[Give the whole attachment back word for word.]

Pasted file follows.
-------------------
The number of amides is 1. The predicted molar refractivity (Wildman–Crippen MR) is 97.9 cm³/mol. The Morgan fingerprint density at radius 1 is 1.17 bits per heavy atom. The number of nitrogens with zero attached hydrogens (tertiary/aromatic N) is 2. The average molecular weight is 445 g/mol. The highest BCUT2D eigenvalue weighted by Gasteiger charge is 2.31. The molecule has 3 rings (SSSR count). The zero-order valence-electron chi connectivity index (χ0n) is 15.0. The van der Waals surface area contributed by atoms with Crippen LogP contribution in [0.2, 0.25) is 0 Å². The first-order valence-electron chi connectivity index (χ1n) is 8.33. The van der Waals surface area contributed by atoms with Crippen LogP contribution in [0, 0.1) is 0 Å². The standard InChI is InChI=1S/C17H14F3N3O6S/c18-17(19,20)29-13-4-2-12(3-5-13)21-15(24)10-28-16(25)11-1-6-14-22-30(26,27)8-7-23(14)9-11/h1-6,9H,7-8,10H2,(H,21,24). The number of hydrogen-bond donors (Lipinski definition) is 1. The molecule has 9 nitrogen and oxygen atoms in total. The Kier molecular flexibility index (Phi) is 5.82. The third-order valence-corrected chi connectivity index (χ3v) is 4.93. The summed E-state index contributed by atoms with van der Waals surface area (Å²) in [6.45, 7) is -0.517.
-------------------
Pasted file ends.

The number of amides is 1. The predicted molar refractivity (Wildman–Crippen MR) is 97.9 cm³/mol. The Morgan fingerprint density at radius 1 is 1.17 bits per heavy atom. The number of nitrogens with zero attached hydrogens (tertiary/aromatic N) is 2. The average molecular weight is 445 g/mol. The highest BCUT2D eigenvalue weighted by Gasteiger charge is 2.31. The molecule has 3 rings (SSSR count). The zero-order valence-electron chi connectivity index (χ0n) is 15.0. The van der Waals surface area contributed by atoms with Crippen LogP contribution in [0.2, 0.25) is 0 Å². The first-order valence-electron chi connectivity index (χ1n) is 8.33. The van der Waals surface area contributed by atoms with Crippen LogP contribution in [0, 0.1) is 0 Å². The standard InChI is InChI=1S/C17H14F3N3O6S/c18-17(19,20)29-13-4-2-12(3-5-13)21-15(24)10-28-16(25)11-1-6-14-22-30(26,27)8-7-23(14)9-11/h1-6,9H,7-8,10H2,(H,21,24). The number of hydrogen-bond donors (Lipinski definition) is 1. The molecule has 9 nitrogen and oxygen atoms in total. The Kier molecular flexibility index (Phi) is 5.82. The third-order valence-corrected chi connectivity index (χ3v) is 4.93. The summed E-state index contributed by atoms with van der Waals surface area (Å²) in [6.45, 7) is -0.517.